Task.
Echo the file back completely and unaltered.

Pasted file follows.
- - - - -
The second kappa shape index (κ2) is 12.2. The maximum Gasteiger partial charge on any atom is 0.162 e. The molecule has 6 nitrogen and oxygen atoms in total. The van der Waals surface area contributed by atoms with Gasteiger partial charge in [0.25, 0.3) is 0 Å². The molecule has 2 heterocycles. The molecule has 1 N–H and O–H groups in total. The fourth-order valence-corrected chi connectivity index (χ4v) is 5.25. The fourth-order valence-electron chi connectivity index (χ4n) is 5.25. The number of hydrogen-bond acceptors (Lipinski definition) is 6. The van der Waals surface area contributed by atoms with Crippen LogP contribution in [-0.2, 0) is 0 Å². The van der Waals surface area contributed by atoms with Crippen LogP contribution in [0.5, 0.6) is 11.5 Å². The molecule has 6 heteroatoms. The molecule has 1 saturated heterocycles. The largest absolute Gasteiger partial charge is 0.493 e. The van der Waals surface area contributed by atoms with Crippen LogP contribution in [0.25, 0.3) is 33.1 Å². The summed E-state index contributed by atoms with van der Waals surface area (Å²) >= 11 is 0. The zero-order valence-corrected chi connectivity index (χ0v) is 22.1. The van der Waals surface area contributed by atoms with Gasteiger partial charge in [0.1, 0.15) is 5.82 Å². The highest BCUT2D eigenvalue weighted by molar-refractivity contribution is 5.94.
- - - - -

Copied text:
The second kappa shape index (κ2) is 12.2. The maximum Gasteiger partial charge on any atom is 0.162 e. The molecule has 6 nitrogen and oxygen atoms in total. The van der Waals surface area contributed by atoms with Gasteiger partial charge in [0.25, 0.3) is 0 Å². The molecule has 2 heterocycles. The molecule has 1 N–H and O–H groups in total. The fourth-order valence-corrected chi connectivity index (χ4v) is 5.25. The fourth-order valence-electron chi connectivity index (χ4n) is 5.25. The number of hydrogen-bond acceptors (Lipinski definition) is 6. The van der Waals surface area contributed by atoms with Crippen LogP contribution in [-0.2, 0) is 0 Å². The van der Waals surface area contributed by atoms with Crippen LogP contribution in [0.5, 0.6) is 11.5 Å². The molecule has 6 heteroatoms. The molecule has 1 saturated heterocycles. The largest absolute Gasteiger partial charge is 0.493 e. The van der Waals surface area contributed by atoms with Crippen LogP contribution in [0.25, 0.3) is 33.1 Å². The summed E-state index contributed by atoms with van der Waals surface area (Å²) >= 11 is 0. The zero-order valence-corrected chi connectivity index (χ0v) is 22.1. The van der Waals surface area contributed by atoms with Gasteiger partial charge in [0.1, 0.15) is 5.82 Å². The highest BCUT2D eigenvalue weighted by molar-refractivity contribution is 5.94.